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Transplantation. 1996 Aug 27;62(4):476-9.

Gynecological and reproductive function after liver transplantation.

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1
Department of Obstetrics and Gynecology, University of Michigan Medical Center, Ann Arbor 48109-0718, USA.

Abstract

Women of reproductive age who underwent orthotopic liver transplantation were surveyed to determine timing and pattern of menstruation, sexual activity, contraception, and incidence of pregnancy and gynecological disorders. Eighty two female recipients of liver transplantation at the University of Michigan between August 1985 and January 1992 were surveyed about menstrual function and gynecological and obstetrical histories before and after transplantation. Additional information was retrieved from medical records regarding their liver disease and details of pregnancies and gynecological care. In the year before transplantation, 27 women (42%) reported regular menstrual cycles, 18 (28%) irregular and unpredictable bleeding, and 19 (30%) amenorrhea. After transplantation, 30 women (48%) experienced regular menses, 16 (26%) irregular bleeding, and 16 (26%) amenorrhea. In women less than 46 years old, 27 (53%) had regular menses before and after transplant. Most women with acute liver disease had regular periods before (82%) and after transplant (73%). A total of 95% of women under the age of 46 had return of menstrual bleeding within the first year after transplantation. Of these women 49% had normal liver function tests at the time of survey, 33% mildly abnormal, and 18% severely abnormal. Liver function was not correlated with menstrual patterns. A total of 72% of women were sexually active after transplantation. Of 24 women under age 46 who had not undergone sterilization or hysterectomy, six women conceived seven pregnancies. Seven women reported abnormal cervical cytology results after transplantation. Six underwent colposcopy and 4 required some form of destructive therapy for cervical dysplasia. In women with liver disease, menstrual patterns may change after orthotopic liver transplantation. This is more common in women with chronic liver disease than in those with acute liver disease. There was no correlation between liver function and menstrual regularity after transplant. Return to sexual activity can be expected and pregnancies are not rare in a population of young women after liver transplantation. Regular cervical cytology is critical due to a recognized increase in cervical neoplasia in immunocompromised patients.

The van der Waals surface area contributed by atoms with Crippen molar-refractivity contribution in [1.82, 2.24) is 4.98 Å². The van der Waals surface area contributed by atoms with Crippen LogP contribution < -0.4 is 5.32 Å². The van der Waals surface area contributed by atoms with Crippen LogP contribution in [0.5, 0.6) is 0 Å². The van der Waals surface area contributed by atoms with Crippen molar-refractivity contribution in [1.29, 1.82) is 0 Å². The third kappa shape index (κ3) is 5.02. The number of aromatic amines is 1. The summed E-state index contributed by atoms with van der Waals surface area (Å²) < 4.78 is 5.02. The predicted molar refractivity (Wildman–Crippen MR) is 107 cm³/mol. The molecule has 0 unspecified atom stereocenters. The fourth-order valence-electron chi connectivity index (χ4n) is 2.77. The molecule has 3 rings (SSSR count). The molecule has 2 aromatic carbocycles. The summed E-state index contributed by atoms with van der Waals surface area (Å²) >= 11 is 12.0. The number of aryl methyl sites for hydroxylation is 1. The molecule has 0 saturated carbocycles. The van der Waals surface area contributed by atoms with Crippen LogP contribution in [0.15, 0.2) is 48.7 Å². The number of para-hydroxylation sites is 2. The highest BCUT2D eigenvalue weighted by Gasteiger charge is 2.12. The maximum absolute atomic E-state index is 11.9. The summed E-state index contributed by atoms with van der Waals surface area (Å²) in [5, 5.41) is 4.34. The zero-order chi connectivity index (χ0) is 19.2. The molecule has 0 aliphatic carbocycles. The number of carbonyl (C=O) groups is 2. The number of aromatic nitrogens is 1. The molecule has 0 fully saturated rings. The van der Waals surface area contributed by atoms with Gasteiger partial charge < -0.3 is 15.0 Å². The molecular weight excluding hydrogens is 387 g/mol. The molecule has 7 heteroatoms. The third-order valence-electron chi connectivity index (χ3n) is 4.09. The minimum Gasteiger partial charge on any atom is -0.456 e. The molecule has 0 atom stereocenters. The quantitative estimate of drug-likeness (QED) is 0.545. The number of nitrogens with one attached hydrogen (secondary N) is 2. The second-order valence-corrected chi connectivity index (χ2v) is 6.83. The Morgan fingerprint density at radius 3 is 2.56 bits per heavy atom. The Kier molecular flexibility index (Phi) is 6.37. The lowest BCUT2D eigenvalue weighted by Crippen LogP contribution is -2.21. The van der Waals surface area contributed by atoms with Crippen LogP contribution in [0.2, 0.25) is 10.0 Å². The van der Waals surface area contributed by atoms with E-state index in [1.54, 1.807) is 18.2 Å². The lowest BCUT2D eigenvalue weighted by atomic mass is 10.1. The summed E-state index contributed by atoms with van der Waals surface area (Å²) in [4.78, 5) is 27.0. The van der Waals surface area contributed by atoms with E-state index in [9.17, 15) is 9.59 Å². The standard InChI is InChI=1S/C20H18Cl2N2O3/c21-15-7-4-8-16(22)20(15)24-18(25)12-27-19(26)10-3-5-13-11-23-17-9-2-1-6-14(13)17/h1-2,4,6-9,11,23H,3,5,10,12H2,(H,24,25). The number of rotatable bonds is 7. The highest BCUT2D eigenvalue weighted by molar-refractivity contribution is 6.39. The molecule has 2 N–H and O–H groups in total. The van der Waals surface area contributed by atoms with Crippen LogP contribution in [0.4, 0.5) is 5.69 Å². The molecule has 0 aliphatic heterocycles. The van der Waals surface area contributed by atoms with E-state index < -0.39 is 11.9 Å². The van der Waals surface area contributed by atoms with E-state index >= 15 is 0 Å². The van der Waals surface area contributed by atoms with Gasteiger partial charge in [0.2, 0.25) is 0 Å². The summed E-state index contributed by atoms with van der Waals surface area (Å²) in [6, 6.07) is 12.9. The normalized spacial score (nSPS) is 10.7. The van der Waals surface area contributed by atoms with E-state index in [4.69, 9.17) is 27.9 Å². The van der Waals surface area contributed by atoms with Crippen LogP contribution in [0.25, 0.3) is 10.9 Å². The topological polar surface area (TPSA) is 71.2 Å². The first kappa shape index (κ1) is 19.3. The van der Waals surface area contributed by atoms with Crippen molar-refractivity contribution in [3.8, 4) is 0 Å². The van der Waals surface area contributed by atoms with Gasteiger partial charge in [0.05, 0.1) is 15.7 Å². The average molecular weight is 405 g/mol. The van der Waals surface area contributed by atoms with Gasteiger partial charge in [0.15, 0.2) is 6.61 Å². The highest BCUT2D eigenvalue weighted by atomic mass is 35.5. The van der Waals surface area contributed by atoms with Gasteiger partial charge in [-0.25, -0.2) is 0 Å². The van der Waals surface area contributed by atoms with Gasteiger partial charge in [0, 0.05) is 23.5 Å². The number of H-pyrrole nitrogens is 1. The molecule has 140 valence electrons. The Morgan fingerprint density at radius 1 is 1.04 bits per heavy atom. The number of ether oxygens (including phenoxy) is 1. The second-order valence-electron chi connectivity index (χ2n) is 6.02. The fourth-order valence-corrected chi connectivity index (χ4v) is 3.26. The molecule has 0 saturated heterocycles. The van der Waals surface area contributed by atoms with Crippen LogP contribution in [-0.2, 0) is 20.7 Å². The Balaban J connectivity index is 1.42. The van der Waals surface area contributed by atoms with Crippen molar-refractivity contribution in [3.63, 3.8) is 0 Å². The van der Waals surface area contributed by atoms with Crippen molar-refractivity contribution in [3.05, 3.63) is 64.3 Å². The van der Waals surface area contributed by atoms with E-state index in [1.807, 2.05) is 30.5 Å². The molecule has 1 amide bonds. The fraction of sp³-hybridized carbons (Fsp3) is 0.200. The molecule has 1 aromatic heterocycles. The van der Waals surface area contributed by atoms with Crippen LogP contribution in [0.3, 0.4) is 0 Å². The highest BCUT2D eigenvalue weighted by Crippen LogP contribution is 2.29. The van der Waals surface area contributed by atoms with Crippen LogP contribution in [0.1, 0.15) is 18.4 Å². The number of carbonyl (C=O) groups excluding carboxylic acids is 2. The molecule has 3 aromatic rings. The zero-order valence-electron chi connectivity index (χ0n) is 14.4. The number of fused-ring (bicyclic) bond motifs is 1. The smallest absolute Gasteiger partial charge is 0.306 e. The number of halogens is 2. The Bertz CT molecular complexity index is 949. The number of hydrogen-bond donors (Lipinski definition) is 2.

[Indexed for MEDLINE]

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